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What Two Comedians Can Teach Us About Suffering

Feeling a need to suffer for our mistakes isn't good for our health

Most of us need periodic reminders to be humble, more questioning and curious, and more open to other people’s ideas and thoughts. Another part of staying grounded is being aware of our mistakes and shortcomings.

As Box CEO Aaron Levie recently said:

We’re going to deal with a lot of challenges, and if we have people who are going to mask those challenges, or not be able to actually address them because they’re just over-confident or have too much ego, we can never succeed as a business, especially in any kind of rapidly changing environment. And frankly people just don’t like working with those kinds of people.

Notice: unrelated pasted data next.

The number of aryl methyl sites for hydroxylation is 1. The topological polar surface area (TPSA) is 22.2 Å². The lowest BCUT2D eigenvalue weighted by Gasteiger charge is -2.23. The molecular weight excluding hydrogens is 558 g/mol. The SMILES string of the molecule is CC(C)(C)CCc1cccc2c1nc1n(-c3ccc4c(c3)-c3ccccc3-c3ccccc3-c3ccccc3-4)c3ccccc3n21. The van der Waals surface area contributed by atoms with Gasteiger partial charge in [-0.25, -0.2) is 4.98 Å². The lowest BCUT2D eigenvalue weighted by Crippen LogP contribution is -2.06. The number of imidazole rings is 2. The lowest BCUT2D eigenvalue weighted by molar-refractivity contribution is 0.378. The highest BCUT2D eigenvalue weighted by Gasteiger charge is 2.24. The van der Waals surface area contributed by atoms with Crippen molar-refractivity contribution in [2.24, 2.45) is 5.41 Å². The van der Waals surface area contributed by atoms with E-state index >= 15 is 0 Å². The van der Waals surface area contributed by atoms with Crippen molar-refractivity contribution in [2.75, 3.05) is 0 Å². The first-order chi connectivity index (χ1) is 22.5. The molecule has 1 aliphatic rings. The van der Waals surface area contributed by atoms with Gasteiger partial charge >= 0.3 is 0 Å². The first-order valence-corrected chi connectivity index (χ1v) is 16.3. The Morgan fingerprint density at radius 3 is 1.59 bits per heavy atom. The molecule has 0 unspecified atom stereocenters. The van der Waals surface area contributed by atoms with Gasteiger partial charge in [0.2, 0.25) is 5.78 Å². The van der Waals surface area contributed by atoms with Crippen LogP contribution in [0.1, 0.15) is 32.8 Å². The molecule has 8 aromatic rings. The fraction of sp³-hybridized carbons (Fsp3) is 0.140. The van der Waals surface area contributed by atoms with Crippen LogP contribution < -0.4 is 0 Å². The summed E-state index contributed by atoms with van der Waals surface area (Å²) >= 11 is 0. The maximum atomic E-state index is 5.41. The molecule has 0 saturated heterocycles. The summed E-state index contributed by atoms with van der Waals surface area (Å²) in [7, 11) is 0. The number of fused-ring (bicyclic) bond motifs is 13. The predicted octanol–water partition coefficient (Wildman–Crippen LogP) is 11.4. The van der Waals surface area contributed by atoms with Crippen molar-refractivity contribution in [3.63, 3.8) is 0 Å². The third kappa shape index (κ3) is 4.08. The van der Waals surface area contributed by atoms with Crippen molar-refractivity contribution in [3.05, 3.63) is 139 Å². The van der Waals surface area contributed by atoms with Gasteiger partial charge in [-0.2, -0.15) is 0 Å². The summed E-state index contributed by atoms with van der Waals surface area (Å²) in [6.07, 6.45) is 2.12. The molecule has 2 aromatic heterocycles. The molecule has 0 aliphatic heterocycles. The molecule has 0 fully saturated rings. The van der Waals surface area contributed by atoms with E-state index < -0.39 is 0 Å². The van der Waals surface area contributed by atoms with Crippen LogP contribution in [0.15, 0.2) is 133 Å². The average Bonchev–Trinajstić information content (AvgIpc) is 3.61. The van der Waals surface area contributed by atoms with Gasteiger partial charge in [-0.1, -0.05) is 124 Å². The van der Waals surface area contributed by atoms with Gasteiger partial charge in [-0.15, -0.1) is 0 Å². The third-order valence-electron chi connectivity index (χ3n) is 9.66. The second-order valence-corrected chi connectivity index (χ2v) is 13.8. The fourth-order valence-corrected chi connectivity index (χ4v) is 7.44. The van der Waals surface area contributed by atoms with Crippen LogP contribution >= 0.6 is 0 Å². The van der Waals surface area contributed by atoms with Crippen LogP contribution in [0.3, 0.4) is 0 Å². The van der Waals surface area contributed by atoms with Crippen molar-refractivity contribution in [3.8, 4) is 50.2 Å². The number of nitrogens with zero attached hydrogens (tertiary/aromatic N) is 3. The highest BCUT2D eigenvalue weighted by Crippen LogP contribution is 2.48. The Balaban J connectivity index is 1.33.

If you are self-questioning and introspective, you'll inevitably deal with guilt. But there are two types of guilt people tend to grapple with. One is when you’ve done something wrong or failed to live up to your commitments. These can be inadvertent mistakes, the result of impulsive decisions or borne from serious and willful actions that were wrong or hurtful. We have to own those errors, make amends and, especially, try to do better. Learning and growth is part of the cycle. Some of us are bad at this. Almost all of us, me included, can do better.

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